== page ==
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The Consequences of Violating Your Probation in Tennessee

Posted by John C. Taylor | Apr 24, 2019 | 0 Comments

While probation can help you avoid time in jail after a criminal conviction, it is not always a simple process. Probation comes with many costs and requirements, and the failure to adhere to all conditions of your probation can result in additional problems with the criminal court. You may even have your probation revoked, which can result in imprisonment. If you are accused of violating your probation, you should discuss the situation with an experienced criminal defense lawyer in Murfreesboro as soon as possible.

Allegations of Probation Violations

When you start probation, you will meet with the probation officer assigned to your case. They should fully explain all of the conditions of your probation so you understand how you can comply and successfully complete the process. Your probation officer will be monitoring you during the probation term to ensure compliance, and they can take action if they suspect a violation occurred.

First, if the alleged violation is relatively minor, your probation officer may simply call you in for a meeting and give you a warning. Upon more serious violations or repeated problems, your probation officer may report their allegations to the court that oversaw your criminal case.

If the court agrees that you violated your probation, the judge can impose many different penalties. The outcome may include:

  • Reinstatement of your original probation terms, allowing you a second chance to continue probation
  • Implementing stricter terms, such as more frequent drug or alcohol screenings
  • Additional time added to your probation term
  • A short jail sentence
  • Having your probation revoked and serving up to the maximum possible prison sentence for the underlying offense

In some cases, the court will give you a second chance to complete your probation, though this is not always the result. Some people end up serving years in prison because their probation was revoked due to violations.

Seek Defense Representation for Probation Violations

Probation violation cases are different from initial criminal charges in several ways, and Tennessee has its own guidelines and procedures for the suspension or revocation of a defendant's probation. Some differences in probation hearings from other criminal cases include:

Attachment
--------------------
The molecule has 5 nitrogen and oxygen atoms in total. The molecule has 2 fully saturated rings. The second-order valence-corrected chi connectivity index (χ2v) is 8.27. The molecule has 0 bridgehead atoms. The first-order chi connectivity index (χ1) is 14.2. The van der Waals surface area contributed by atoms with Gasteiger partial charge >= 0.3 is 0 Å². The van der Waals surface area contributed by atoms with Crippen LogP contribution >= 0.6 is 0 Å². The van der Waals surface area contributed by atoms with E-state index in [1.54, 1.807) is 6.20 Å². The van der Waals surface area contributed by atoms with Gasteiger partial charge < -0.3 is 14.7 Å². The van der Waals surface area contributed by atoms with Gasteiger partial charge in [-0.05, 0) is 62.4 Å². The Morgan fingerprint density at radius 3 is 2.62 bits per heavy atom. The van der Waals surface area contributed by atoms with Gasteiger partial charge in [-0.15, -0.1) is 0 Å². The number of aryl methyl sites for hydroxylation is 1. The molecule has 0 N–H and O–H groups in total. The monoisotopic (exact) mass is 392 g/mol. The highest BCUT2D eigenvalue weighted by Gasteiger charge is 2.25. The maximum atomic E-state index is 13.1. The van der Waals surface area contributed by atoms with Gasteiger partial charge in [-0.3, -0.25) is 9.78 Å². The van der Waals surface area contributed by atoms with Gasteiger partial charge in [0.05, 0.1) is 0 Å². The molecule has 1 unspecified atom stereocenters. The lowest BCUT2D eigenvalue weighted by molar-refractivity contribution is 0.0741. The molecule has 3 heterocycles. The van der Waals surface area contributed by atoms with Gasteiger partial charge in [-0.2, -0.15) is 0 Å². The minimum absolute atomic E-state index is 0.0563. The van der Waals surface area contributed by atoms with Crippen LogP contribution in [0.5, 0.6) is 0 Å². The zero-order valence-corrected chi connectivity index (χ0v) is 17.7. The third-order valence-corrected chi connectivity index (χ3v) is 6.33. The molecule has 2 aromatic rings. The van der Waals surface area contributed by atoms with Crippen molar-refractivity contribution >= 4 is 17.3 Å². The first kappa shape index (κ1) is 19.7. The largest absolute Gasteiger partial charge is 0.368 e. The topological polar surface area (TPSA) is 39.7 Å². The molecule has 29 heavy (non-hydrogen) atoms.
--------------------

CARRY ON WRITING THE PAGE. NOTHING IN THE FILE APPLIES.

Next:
• You could be arrested based on a warrant and held without bond until your probation revocation hearing
  • The burden of proof to prove a violation is lower than in an initial criminal case
  • Both your probation officer and the prosecutor can make recommendations for the penalties for a violation
  • The judge has significant discretion when deciding on specific penalties

It is critical that you have a lawyer ready to represent you and defend against allegations in a probation revocation hearing. We can present evidence to show you did not violate the conditions of your probation, and we can make arguments that may result in lesser penalties for a violation.

Speak with a Murfreesboro Criminal Defense Lawyer

Do you need legal help with gun-related charges? The experienced Murfreesboro criminal defense team at Taylor Law Group is ready to help. We help our clients defend against all types of criminal charges, so please do not wait to contact us online or call 615-890-1982 for a consultation.

About the Author

John C. Taylor

John C. Taylor is a Murfreesboro native and a graduate of Oakland High School. He earned his bachelor's degree from Furman University in Greenville, SC, where he participated in the Furman Advantage Research program, studying religion in American politics. John also earned his Master's degree.

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